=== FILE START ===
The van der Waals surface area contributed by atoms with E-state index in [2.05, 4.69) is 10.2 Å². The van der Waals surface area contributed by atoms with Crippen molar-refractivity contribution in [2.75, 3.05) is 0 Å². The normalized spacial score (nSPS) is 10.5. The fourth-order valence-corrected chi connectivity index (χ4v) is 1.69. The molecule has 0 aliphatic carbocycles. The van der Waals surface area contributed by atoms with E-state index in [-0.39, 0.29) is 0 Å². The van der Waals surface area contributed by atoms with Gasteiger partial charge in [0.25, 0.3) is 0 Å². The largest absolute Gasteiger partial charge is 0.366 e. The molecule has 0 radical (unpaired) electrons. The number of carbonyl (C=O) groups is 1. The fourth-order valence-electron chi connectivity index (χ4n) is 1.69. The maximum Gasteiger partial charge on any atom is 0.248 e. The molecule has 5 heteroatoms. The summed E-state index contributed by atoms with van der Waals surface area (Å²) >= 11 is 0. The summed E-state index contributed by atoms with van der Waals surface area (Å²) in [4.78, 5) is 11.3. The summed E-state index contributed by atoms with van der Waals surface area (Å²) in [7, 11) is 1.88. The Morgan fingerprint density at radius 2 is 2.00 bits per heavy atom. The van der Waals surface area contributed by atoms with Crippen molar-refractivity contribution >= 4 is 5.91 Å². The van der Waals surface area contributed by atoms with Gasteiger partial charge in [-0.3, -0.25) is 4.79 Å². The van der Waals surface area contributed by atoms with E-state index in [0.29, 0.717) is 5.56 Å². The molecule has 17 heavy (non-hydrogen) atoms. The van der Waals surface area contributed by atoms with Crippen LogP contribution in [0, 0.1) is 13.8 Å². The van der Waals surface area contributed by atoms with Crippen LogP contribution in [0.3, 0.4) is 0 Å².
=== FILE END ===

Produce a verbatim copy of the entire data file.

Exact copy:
The van der Waals surface area contributed by atoms with E-state index in [2.05, 4.69) is 10.2 Å². The van der Waals surface area contributed by atoms with Crippen molar-refractivity contribution in [2.75, 3.05) is 0 Å². The normalized spacial score (nSPS) is 10.5. The fourth-order valence-corrected chi connectivity index (χ4v) is 1.69. The molecule has 0 aliphatic carbocycles. The van der Waals surface area contributed by atoms with E-state index in [-0.39, 0.29) is 0 Å². The van der Waals surface area contributed by atoms with Gasteiger partial charge in [0.25, 0.3) is 0 Å². The largest absolute Gasteiger partial charge is 0.366 e. The molecule has 0 radical (unpaired) electrons. The number of carbonyl (C=O) groups is 1. The fourth-order valence-electron chi connectivity index (χ4n) is 1.69. The maximum Gasteiger partial charge on any atom is 0.248 e. The molecule has 5 heteroatoms. The summed E-state index contributed by atoms with van der Waals surface area (Å²) >= 11 is 0. The summed E-state index contributed by atoms with van der Waals surface area (Å²) in [4.78, 5) is 11.3. The summed E-state index contributed by atoms with van der Waals surface area (Å²) in [7, 11) is 1.88. The Morgan fingerprint density at radius 2 is 2.00 bits per heavy atom. The van der Waals surface area contributed by atoms with Crippen molar-refractivity contribution >= 4 is 5.91 Å². The van der Waals surface area contributed by atoms with Gasteiger partial charge in [-0.3, -0.25) is 4.79 Å². The van der Waals surface area contributed by atoms with E-state index in [0.29, 0.717) is 5.56 Å². The molecule has 17 heavy (non-hydrogen) atoms. The van der Waals surface area contributed by atoms with Crippen LogP contribution in [0, 0.1) is 13.8 Å². The van der Waals surface area contributed by atoms with Crippen LogP contribution in [0.3, 0.4) is 0 Å².